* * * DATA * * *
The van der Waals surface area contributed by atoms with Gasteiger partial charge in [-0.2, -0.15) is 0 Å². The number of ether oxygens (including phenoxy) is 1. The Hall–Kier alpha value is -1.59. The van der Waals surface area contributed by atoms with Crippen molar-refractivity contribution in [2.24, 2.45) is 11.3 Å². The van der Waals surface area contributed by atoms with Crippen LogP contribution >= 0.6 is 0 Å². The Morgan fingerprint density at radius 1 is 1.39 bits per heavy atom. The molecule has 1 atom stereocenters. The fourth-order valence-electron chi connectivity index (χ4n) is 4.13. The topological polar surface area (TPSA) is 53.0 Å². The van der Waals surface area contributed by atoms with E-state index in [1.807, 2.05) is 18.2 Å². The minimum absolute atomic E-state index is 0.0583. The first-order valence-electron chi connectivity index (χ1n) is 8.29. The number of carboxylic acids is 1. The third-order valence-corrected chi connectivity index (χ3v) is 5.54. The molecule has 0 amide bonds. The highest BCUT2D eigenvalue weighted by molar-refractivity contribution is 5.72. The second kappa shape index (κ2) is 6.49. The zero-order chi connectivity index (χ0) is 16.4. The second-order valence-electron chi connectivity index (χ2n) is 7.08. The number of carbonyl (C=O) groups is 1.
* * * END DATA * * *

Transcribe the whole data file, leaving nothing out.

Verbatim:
The van der Waals surface area contributed by atoms with Gasteiger partial charge in [-0.2, -0.15) is 0 Å². The number of ether oxygens (including phenoxy) is 1. The Hall–Kier alpha value is -1.59. The van der Waals surface area contributed by atoms with Crippen molar-refractivity contribution in [2.24, 2.45) is 11.3 Å². The van der Waals surface area contributed by atoms with Crippen LogP contribution >= 0.6 is 0 Å². The Morgan fingerprint density at radius 1 is 1.39 bits per heavy atom. The molecule has 1 atom stereocenters. The fourth-order valence-electron chi connectivity index (χ4n) is 4.13. The topological polar surface area (TPSA) is 53.0 Å². The van der Waals surface area contributed by atoms with E-state index in [1.807, 2.05) is 18.2 Å². The minimum absolute atomic E-state index is 0.0583. The first-order valence-electron chi connectivity index (χ1n) is 8.29. The number of carboxylic acids is 1. The third-order valence-corrected chi connectivity index (χ3v) is 5.54. The molecule has 0 amide bonds. The highest BCUT2D eigenvalue weighted by molar-refractivity contribution is 5.72. The second kappa shape index (κ2) is 6.49. The zero-order chi connectivity index (χ0) is 16.4. The second-order valence-electron chi connectivity index (χ2n) is 7.08. The number of carbonyl (C=O) groups is 1.